Skip to main content
Bridge Michigan
Michigan’s nonpartisan, nonprofit news source

Where are the Michigan men? College increasingly a female dominated pursuit

College students walking in the hallway
Women comprise an increasingly larger proportion of college students in Michigan as more men have opted to work instead of enroll. (Shutterstock)
  • The gap between male and female students is rising at Michigan colleges and universities 
  • Women who graduated in 2023 made up nearly 58% of those attending four-year schools, up from 55% for the class of 2013
  • Men appear to be choosing work over school, lured by plentiful jobs and rising wages

Michigan’s colleges and universities are increasingly dominated by women, a trend fueled by rising wages and plentiful jobs that are keeping men away from classrooms, experts say.

Mirroring a national trend, an estimated 69% of women in Michigan enroll in college within a year of graduating high school, according to the latest numbers from the state, while just 56% of men do.


That’s led women at many community colleges in the state — and several public universities — to make up 60% or more of all undergraduates. 


At Kellogg Community College in Battle Creek, women make up nearly 72% of undergraduate students.

“Why did men miss the memo about getting more education to get the jobs?” asked Brad Hershbein, a labor economist at the W.E. Upjohn Institute for Employment Research in Kalamazoo.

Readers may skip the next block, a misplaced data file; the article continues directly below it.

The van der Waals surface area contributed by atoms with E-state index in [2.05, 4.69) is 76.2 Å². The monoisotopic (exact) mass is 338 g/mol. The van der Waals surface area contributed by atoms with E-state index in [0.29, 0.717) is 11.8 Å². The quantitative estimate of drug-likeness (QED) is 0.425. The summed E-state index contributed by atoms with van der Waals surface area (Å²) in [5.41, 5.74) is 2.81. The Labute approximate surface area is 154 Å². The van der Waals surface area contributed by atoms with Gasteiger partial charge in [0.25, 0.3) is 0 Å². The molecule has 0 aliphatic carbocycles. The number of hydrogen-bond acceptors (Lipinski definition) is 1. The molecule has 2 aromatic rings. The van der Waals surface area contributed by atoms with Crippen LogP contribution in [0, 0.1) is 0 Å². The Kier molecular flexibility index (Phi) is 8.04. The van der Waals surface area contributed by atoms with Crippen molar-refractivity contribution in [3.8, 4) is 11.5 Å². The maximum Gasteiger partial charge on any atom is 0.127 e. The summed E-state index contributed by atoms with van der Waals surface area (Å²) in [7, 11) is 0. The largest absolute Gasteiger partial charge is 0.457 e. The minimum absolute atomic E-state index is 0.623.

“Women got the memo.”


Path to better pay

More women continue to seek higher education because that is viewed as the best way to ensure steady, good-paying jobs, Hershbein said.

Men are apparently reaching different conclusions.

Overall, 53.2% of high school graduates enrolled in a two or four-year college in 2022-23, down from 65.8% in 2012-13. 

But the male rate fell from 61% to 46.8% over that time, while the female rate fell from 70.3% to 59.6%.  

“It is definitely an issue we are monitoring,” said Donta Truss, vice president for enrollment development and education outreach at Grand Valley State University. 

At Grand Valley, women make up 60% of undergraduates.

Women, Truss said, continue to “hear and listen” to the message that a college degree has long-term value. 

With overall numbers of high school graduates declining in Michigan, the long-term trends could hurt every other university and college in the state.

“We’re working hard to be able to be in front of as many males as we can (to tell them about Grand Valley),” Truss said.

In Michigan, men with just a high school diploma can now make roughly $33,500 a year after five years. That’s $8,000 more, on average, than women with the same level of education.

“That’s compelling for a lot of people,” Hershbein said. “Especially if they weren't very enamored of school to begin with.”

But Hershbein said too many men are not realizing the big economic benefit from even modest amounts of additional education, such as skills training or certifications from industry groups.

“High school isn’t enough to prepare you for those (higher skill) jobs,” he said.